support@labournet.com | 011 532 8800

4 Cecil Avenue

Melrose Estate

Johannesburg

2196

  • Facebook - White Circle
  • Twitter - White Circle
  • Instagram - White Circle

Copyright LabourNet Group 2017

Equal Work for Equal Pay

August 8, 2018

 

Many Employers are of the understanding that pay grade is discretionary irrespective of the job, duties and individuals hired in the positions. This however could expose the Employer to risk. The topic of equal work for equal pay encompasses many legal principles including discrimination, the Employment Equity Act and the Labour Relations Act.

 

What is equal pay for equal work? Equal pay for equal work is the concept that individuals in the same workplace be given equal pay for work of the same value. An example of discrimination relating to pay is in the context of sexual discrimination, where one often encounters a gender pay gap, with males earning more than females doing the same job or serving in the same position.

 

Substantial risk exists in terms of differentiation in payments for Employees fulfilling the same job and/or duties. Equal pay for equal work addresses this concern. In accordance with the amended Employment Equity Act, a difference in terms and conditions of employment between Employees of the same Employer performing the same or substantially the same work or work of equal value that is directly or indirectly based on any one or more of the grounds listed in the law (such as gender, race, ethnicity, religion etc.), is unfair discrimination. The Employment Equity Regulations provide for equal wages for work of equal value.

 

As seen from the above, the equal pay for equal work dispute poses much risk for Employers who cannot substantiate the difference in payment between individuals performing the same work, as a case of discrimination could be brought against the Company.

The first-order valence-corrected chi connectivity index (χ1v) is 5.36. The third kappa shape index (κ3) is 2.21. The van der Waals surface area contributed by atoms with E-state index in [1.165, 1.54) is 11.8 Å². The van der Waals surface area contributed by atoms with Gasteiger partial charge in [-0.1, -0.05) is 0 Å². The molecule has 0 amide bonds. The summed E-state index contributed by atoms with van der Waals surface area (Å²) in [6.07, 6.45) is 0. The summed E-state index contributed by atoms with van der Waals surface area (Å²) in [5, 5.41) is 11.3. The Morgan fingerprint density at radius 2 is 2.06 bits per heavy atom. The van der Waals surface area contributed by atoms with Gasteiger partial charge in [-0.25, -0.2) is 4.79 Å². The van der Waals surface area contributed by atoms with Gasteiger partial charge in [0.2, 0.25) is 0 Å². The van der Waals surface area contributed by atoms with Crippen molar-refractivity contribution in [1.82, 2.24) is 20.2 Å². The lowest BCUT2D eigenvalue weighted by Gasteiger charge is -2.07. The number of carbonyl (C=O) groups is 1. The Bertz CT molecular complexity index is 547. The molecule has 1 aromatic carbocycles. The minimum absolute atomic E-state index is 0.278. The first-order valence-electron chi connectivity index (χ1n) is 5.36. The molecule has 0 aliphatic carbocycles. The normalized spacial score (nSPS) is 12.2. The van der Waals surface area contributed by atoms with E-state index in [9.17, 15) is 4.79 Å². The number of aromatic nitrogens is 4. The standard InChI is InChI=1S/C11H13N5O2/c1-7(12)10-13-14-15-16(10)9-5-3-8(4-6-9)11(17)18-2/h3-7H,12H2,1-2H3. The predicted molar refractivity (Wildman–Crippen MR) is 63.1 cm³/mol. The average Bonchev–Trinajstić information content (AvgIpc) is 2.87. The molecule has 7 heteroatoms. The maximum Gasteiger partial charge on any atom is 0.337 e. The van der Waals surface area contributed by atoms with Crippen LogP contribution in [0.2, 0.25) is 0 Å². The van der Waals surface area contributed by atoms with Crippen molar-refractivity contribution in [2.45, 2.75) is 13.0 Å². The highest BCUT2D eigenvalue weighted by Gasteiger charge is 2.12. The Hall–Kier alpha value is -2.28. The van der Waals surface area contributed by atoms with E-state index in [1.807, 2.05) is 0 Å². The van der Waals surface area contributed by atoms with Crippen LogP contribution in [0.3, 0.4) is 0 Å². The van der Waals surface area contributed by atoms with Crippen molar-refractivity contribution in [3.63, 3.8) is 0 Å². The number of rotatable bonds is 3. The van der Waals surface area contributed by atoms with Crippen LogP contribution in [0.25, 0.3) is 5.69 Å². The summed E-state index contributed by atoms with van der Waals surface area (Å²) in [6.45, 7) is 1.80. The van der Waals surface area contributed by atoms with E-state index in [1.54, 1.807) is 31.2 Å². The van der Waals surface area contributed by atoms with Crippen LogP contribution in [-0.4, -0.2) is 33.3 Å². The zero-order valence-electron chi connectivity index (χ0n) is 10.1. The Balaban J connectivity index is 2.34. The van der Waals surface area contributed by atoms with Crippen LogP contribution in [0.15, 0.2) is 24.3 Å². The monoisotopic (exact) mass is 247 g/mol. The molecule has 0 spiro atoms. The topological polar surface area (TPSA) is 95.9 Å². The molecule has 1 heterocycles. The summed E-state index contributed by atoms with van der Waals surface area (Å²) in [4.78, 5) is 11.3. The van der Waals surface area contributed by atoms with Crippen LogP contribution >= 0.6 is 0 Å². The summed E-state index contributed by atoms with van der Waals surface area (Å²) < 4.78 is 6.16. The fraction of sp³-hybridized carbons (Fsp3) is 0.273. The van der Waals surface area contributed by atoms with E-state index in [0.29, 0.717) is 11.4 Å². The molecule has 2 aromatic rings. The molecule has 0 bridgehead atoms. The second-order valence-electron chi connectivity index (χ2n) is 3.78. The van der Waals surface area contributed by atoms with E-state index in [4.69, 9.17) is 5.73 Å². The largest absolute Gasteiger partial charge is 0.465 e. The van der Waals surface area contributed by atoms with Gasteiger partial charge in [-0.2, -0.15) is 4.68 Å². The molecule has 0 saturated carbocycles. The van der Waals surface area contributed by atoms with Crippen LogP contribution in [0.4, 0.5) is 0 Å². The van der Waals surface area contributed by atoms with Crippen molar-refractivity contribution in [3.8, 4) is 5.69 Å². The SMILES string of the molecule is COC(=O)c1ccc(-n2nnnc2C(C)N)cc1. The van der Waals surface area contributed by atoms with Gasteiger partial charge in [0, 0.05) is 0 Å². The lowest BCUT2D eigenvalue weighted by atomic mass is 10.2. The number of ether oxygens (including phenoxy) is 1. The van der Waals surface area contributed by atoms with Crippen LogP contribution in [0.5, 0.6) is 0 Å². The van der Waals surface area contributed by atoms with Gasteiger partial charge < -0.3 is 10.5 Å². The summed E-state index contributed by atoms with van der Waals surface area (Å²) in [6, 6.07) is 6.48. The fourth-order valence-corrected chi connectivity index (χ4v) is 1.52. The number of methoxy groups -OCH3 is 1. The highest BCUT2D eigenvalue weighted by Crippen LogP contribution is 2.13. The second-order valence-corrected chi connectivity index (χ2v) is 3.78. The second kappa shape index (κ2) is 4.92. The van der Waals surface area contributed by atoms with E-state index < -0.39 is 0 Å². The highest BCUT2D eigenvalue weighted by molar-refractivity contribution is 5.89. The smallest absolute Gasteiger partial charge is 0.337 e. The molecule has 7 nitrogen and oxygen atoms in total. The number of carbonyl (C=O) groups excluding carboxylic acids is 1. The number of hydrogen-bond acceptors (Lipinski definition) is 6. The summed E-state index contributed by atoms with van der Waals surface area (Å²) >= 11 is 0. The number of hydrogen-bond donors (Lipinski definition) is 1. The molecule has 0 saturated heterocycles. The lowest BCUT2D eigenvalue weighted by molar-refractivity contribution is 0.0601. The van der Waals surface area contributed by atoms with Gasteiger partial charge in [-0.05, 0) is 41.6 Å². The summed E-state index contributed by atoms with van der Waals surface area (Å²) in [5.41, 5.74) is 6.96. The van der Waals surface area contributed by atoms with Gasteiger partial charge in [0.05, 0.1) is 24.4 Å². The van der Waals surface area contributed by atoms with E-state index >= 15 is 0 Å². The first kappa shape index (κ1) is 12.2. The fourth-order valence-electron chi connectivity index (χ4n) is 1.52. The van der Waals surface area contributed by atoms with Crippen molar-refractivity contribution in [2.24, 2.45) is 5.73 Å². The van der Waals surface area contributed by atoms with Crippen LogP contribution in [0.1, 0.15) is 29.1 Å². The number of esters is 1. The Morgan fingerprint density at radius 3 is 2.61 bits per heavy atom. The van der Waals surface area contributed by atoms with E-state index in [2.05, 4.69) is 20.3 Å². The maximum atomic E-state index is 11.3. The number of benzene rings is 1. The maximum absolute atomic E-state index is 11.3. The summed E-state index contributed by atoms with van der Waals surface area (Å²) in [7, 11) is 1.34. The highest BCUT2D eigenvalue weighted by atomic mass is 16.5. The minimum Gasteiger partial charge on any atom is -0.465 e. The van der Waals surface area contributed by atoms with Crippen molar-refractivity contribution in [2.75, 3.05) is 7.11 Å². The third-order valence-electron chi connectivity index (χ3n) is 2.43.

However, there are various justifiable reasons that an employer may rely upon to justify such differentiations in wages between employees performing the same work, such as:

 

  • Experience

  • Skill

  • Qualification

  • Level of seniority

  • Length of service

  • Performance and quality of work (consistency must apply in performance appraisals)

  • Where a shortage of the relevant skill exists within the industry

  • Employment Equity

  • Inherent requirement of the job

 

Where an individual is employed temporarily in a position for purposes of gaining experience or training and as a result receives different pay /remuneration or enjoys different terms and conditions of employment the existence of a shortage of relevant skill in a particular job classification.

 

In summary, Employers are to ensure jobs are evaluated properly to ensure payment of equal value is made and should a differentiation occur in terms of payments, Employers are to ensure this is linked to the above justifiable grounds or based on any other relevant factor that is not unfair discrimination in terms of section 6 (1) of the Act.

For more information on the above topic, please contact the LabourNet Helpdesk at 

 

0861 LABNET (0861 522638).

 

Not yet a LabourNet client, but would like to know more about our service and products?

 

Email us: support@labournet.com

www.labournet.com

 

 

Share on Facebook
Share on Twitter
Please reload

RECENT POST

September 16, 2019

August 27, 2019

August 20, 2019

August 6, 2019

Please reload